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I'm working on a rebuild of my office. I have a number of low-power devices (e.g laptop, musical keyboard, monitor, internet router, etc) which are plugged into extension cords and then fixed to the wall; there are three of these, taking my six outlets (three locations, one double outlet in each) up to 12 outlets.

As part of the rebuild, I would like to get rid of the extension cords, and just have 12 wall outlets.

Is this possible/legal to have this many on a 15amp circuit? Anything I should be aware of?

Located in Utah, USA, if that becomes relevant.

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    No kidding. I have so many hard drives and USB blocks plugged into my little Ikea computer hutch on rollers, I'm about to dismount the 9-outlet Belkin strip I mounted on it, and fit three 3-gang metal boxes and a whole-house surge. 18 should do it lol. Nov 18 '20 at 21:58
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Yes, generally speaking you can have as many receptacles as you want on a circuit. There are limitations in some jurisdictions, but 12 - which is really 6 x duplex - is not very many and is unlikely to be a problem.

There are limitations on splitting circuits across multiple rooms, generally when kitchens or bathrooms are involved. But most other rooms have no restrictions.

A few things to keep in mind:

  • Total power consumption. Obviously, you already have this under control. When it is practical (relatively easy to run another circuit, panel space available), running an additional circuit is often better, as it allows higher total power consumption. That is not an issue for most consumer electronics, but if you plan to add a laser printer or any other high power devices then an additional circuit may be helpful.
  • Surge protection. I always recommend putting all high value electronics on a good quality surge protector. While there are 1 & 2 receptacle surge protectors available, most common are larger surge protectors - typically 5 to 8 receptacles. That can help a lot in terms of "where to plug everything in". That being said, more receptacles are still often better, particularly if they are spaced in more useful locations.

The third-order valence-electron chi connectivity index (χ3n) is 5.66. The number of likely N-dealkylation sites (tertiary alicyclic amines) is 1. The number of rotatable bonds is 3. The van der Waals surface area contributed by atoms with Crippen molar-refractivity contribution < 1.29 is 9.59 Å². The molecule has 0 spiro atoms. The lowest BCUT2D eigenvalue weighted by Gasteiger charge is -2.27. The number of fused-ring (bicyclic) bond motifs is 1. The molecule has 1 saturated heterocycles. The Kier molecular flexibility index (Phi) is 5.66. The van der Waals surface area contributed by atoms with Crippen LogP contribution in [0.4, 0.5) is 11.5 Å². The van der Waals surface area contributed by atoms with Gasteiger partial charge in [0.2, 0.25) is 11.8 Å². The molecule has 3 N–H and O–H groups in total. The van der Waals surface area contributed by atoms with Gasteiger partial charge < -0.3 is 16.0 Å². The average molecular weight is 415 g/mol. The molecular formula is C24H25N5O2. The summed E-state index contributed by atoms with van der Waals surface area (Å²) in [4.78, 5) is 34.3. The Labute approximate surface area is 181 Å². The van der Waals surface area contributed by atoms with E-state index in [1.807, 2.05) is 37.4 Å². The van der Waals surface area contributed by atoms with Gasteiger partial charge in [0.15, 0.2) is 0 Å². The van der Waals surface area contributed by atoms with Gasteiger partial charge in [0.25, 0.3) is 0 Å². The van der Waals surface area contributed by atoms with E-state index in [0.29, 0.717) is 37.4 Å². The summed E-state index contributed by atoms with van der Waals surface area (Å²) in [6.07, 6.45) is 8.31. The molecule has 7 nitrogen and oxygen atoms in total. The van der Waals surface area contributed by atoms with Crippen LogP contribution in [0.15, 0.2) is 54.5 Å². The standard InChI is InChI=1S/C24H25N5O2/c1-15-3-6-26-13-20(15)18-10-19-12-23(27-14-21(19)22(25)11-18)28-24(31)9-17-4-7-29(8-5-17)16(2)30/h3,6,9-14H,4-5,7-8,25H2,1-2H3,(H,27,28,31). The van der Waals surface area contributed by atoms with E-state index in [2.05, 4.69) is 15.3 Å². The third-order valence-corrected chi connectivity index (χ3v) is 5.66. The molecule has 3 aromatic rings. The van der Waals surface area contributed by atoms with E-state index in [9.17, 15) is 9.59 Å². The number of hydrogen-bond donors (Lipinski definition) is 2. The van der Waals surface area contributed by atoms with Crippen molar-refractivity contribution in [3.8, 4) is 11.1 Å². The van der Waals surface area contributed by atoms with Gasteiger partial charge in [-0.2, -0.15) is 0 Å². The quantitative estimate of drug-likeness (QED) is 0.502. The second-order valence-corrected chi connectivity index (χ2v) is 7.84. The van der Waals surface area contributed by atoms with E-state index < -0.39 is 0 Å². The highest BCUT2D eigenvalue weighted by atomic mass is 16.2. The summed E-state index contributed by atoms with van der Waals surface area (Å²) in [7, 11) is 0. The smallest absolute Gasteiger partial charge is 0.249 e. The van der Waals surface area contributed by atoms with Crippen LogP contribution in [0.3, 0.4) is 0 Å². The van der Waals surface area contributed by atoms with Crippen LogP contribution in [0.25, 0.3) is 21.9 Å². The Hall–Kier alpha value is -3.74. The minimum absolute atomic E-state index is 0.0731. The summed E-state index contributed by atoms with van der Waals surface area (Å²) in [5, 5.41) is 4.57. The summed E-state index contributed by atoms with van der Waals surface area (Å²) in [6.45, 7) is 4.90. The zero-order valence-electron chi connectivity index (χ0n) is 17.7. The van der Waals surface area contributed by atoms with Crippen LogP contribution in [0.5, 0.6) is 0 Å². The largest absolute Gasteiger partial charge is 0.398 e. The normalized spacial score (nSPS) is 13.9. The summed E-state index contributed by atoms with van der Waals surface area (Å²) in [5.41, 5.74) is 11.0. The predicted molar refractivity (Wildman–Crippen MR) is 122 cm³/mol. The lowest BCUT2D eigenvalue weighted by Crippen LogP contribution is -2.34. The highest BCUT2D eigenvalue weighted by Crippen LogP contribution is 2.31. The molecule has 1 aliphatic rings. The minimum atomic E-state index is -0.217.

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    There are nice 4 outlet surge protector included receptacles available - they are even set up so you can generally plug in 4 wall warts, rather than like normal double-duplex outlets, and you get to not have all those plug in protectors lying around.
    – Ecnerwal
    Nov 18 '20 at 13:38
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    I usually see it as 12x duplex receps. They generally count any receptacle product as one. For instance one of those long Wiremold outlet strips that is 12' long and has 20 outlets on it... one receptacle lol. Nov 18 '20 at 21:55
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    @Harper-ReinstateMonica That's what I'm trying to say, I think. OP is talking about "six outlets" = "three locations, one double in each" and doubling up that to 12 "wall outlets" I think OP really means 6 duplex. Nov 18 '20 at 23:09
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    @manassehkatz-Moving 2 Codidact Correct - I did mean 6 duplex. Thanks
    – PeteCon
    Nov 19 '20 at 4:36

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